When I look at the sun on a bright day it sometimes makes me sneeze. Why is this?


You have asked one of my all-time favourite bits of biology trivia and I am delighted to have got here first to answer it. However, the answer is rather complicted, so bear with me!

First off, your sneeze is what we call a 'reflex' action. It is an action that you cannot control (you can't make yourself sneeze, like you can stick your tongue out). When your nose is stimulated by something that irritates it (like pepper) the nerves send a message to the brain where the sneeze reflex set of nerves send a message to your lungs to make you sneeze and flush out the nose.

When nerve cells are stimulated they pass on a chemical and electrical message to the next nerve cell in the chain. However, if it is a very strong message, this might also leak out and stimulate nearby nerve cells. You can probably now see where this is going.....

So, when you look at the sun or a bright light, your eyes (and their nerves) suddenly have lots of very strong information to pass to the brain. So in addition to passing on their message, they also 'leak' a bit. Part of the path for the optice nerves (from your eyes) happens to be close to your sneeze reflex and so it can be triggered by accident.

So, when you look at the sun, you eyes accidently trigger a sneeze. I hope that's clear for you.

Last edited by David Hone (16th Feb 2007 14:27:18)

This happens to me too, but the worst time for me is an overcast but dry day. I have to wear sunglasses while driving or I'm sneezing so much I worry I might crash.

Apparently it's also a test for pilots in some military branches. They don't want people who can be severly incapacitated for a few seconds by something as mundane as the sun.

I'm going to play devil's advocate and say I don't believe that for an instant! The idea that the trigeminal nerve which controls the motor aspects of a sneeze is "close" to the optic nerve and thus somehow the bright light stimulation of the optic "spills over" to the trigeminal is to my mind just not tenable from a neurophysiological or neuroanatomical point of view! The trigeminal nerve is equally close to many other cranial nerves yet the response we are talking about is very specific. I think it would be better to say this is an intersting  phenomenon that is under-researched and the cause is unknown. What IS of interest is that it is clearly genetic - only about 25% of people exhibit this phenomenon.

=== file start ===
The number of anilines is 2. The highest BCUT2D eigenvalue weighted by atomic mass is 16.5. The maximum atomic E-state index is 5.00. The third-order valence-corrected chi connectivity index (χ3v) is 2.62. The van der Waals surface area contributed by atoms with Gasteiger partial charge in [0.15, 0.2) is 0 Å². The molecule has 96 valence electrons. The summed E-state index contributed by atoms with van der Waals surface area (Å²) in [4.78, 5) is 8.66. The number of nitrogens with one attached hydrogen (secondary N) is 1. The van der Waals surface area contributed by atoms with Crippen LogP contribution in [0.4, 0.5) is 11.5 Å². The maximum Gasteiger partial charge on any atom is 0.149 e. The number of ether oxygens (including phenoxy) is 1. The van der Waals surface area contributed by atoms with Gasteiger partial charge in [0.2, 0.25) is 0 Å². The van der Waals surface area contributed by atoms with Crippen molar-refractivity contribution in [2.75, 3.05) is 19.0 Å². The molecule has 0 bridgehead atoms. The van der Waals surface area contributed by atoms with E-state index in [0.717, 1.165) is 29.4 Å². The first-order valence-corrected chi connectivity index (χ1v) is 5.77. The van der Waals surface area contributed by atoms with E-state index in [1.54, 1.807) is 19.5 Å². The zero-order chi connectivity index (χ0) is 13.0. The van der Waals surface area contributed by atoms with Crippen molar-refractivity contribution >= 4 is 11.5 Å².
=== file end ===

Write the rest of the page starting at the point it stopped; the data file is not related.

I have to say, I'm with David on this one... I used to believe it, but after a brief but informative neuroscience module in second year, I'm not so sure.

What about people half way though... I find that I can look at bright lights fine, unless I'm half about to sneeze and then looking at one will set the sneeze off! (Which can be quite useful...) but that seems to be half way between what you're talking about and no reaction at all.

I'm also an occasional photic sneezer but I've never observed it happening in my children (which doesn't mean it has never happened!). I think there were some studies awhile ago that strongly suggested that a predisposition to photic sneezing is genetic, as David says. It will be interesting to see if the 'condition' is non-homogeneous, e.g., if there are adult-onset forms. I agree with David about the trigeminal* and I think there are some studies that have shown that the sneezing is still present in blind-folded people. Recent studies (e.g., http://www.ncbi.nlm.nih.gov/pubmed/20169159) suggest that visual cues are important!

* that is assuming the condition is not caused by a neuroanatomical change that brings trigeminal and optic nerve processing into close(r) functional proximity!

Last edited by Steve Lolait (26th Jul 2011 14:05:48)


Like Adam, I'm personally at the halfway house of photic sneezing. But more importantly, I was taught that the maxillary branch of the trigeminal nerve (cranial nerve 5, part 2) is responsible for the nasal mucosal sensory input to the brain. This nerve branch is also sensory for the surface of the upper cheeks and for the skin over your nose.

Thus, when much sunlight tickles this area, in some people it may trigger the sneeze reflex, just as pepper does when inside the nose - simply because the sensory input is the same for both regions. This makes sense because photic sneezers often still sneeze when their eyes are closed - its the light on their face that may create a response. I heard that large or sudden changes in light intensity may trigger the reflex, but as David says, I'm sure there's much more to discover about this unusual trait.


Last edited by Nick Hayward (26th Jul 2011 17:39:55)

I'm sure this is no help, but I was told years ago that sneezing in bright sunlight was because photons get up your nose.